New Characters

Kids learn the art of reinvention and growth

Every summer in the parking lot of Beth El Synagogue, I drop off one of my kids and get a different one back. This is not some bizarre child exchange program; it’s sleepaway camp.

A few weeks away from Mom, Dad, and siblings changes a child—in a good way. Yes, there are a lot of new curse words that make it home and many private jokes, but there are also new friends and a sense of independence that can only come as a result of being away from the safety of home.

I am a firm believer in sleepaway camp. But, hey, not every kid’s a camper. And as my now-11-year-old stepped off the camp bus after three weeks away, I sensed a similar feeling of personal growth from her as I did when she took her first curtain call this past year.

During this past school year, all three of my children were given roles in a play called The Children’s Republic, a show about the Holocaust produced at the Harmony Theater. One afternoon when I dropped my kids at play practice, they immediately began speaking another language and fled from me as quickly as possible. Weird, but I think I’ve figured it out.

They’d been going to rehearsal together for months for three hours every Sunday. This was a nice break for me, but I didn’t realize what a gift it was for them. The cast was varied: adults, kids, seasoned actors, novices, people from all different backgrounds. And the kids didn’t know any of them until rehearsals began.

Remember when you moved to a different school, or went to summer camp? Your new friends had no preconceived notions of who you are or were? Then you got to choose who you wanted to be. One summer, I told my new camp friends to call me Jo, instead of Jordana. To this day, those friends still call me Jo, and I love it. My kids not only had characters to act out in the play, they had alternate personalities to create for themselves. As adults, we are on this journey to find our ‘authentic’ selves, seek our true north, and have a strong moral compass (feel free to insert whatever other modern day buzzwords you’d like). But kids are free to pretend and try on other personas to see what fits.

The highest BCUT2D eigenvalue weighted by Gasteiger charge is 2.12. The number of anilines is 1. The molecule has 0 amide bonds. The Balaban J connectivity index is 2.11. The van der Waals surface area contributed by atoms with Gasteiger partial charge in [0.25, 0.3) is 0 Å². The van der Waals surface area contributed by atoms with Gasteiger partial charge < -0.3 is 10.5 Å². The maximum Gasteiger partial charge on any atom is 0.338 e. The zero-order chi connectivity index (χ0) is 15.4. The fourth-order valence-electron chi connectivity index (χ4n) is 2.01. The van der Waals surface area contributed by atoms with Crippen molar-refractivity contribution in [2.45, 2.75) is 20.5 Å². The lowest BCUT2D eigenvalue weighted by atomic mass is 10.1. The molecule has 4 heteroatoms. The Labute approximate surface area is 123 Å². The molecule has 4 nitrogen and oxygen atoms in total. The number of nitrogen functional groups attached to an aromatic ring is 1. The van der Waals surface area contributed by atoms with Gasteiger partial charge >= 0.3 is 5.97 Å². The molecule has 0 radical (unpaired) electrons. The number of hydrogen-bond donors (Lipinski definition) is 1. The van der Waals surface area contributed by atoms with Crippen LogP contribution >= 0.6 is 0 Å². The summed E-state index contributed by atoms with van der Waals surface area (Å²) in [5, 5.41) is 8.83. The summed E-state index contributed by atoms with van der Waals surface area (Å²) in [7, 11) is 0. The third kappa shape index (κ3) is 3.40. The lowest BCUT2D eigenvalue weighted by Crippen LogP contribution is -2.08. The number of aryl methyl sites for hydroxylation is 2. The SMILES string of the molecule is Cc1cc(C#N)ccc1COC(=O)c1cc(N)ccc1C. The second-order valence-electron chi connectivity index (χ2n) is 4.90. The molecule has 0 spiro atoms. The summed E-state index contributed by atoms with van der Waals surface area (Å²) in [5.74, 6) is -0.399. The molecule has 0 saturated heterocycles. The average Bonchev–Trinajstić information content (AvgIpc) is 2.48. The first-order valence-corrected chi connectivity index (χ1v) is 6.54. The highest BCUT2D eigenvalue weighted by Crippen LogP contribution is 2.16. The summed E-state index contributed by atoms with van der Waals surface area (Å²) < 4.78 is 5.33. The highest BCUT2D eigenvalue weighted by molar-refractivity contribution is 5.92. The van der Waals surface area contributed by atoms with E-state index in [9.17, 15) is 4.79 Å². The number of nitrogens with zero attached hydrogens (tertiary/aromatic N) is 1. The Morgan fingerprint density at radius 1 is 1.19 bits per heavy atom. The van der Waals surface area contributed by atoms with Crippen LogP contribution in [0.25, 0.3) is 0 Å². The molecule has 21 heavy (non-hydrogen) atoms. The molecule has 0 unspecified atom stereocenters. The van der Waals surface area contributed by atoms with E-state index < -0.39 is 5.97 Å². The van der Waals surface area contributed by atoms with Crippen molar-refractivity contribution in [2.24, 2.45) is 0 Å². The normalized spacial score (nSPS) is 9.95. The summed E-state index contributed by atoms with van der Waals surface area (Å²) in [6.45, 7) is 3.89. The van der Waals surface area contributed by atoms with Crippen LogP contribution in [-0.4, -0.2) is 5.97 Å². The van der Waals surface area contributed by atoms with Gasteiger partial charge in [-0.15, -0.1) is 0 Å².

During the time they were in the play, my oldest remarked, “I think all these actors were meant to be in a play together because we’re all a little weird.” I’m so glad that at age 10 she realized everyone is a little weird and she embraced it. For some of us, that takes a lifetime to learn.

My 8-year-old son said, “I’m really going to miss my play friends when it’s over. They like me even when I’m crazy and make crazy faces; they still think I’m cool.” Good to know that by the ripe age of eight, he realized true friends accept you regardless of how crazy you are.

The kids had the opportunity to present a different face to their new friends, or at least show another side of their personality, and it was met with acceptance. Now that’s personal growth no matter how old you are!

They learned a lot being in the play. They worked hard on their lines, learned patience waiting backstage, learned to support other actors, learned the language of theater jargon. They understood that they weren’t always center stage (they all had minor roles), and they learned about friendship.

It’s the same with camp: You have to clean the bunk, because there’s no mom; you have to eat what the kitchen served or you’ll go hungry, and when you get in a fight with your friends, you work it out yourselves… Because that’s life!

Thank you, theater and sleepaway camp for teaching the lessons that parents can’t.

Facebook Comments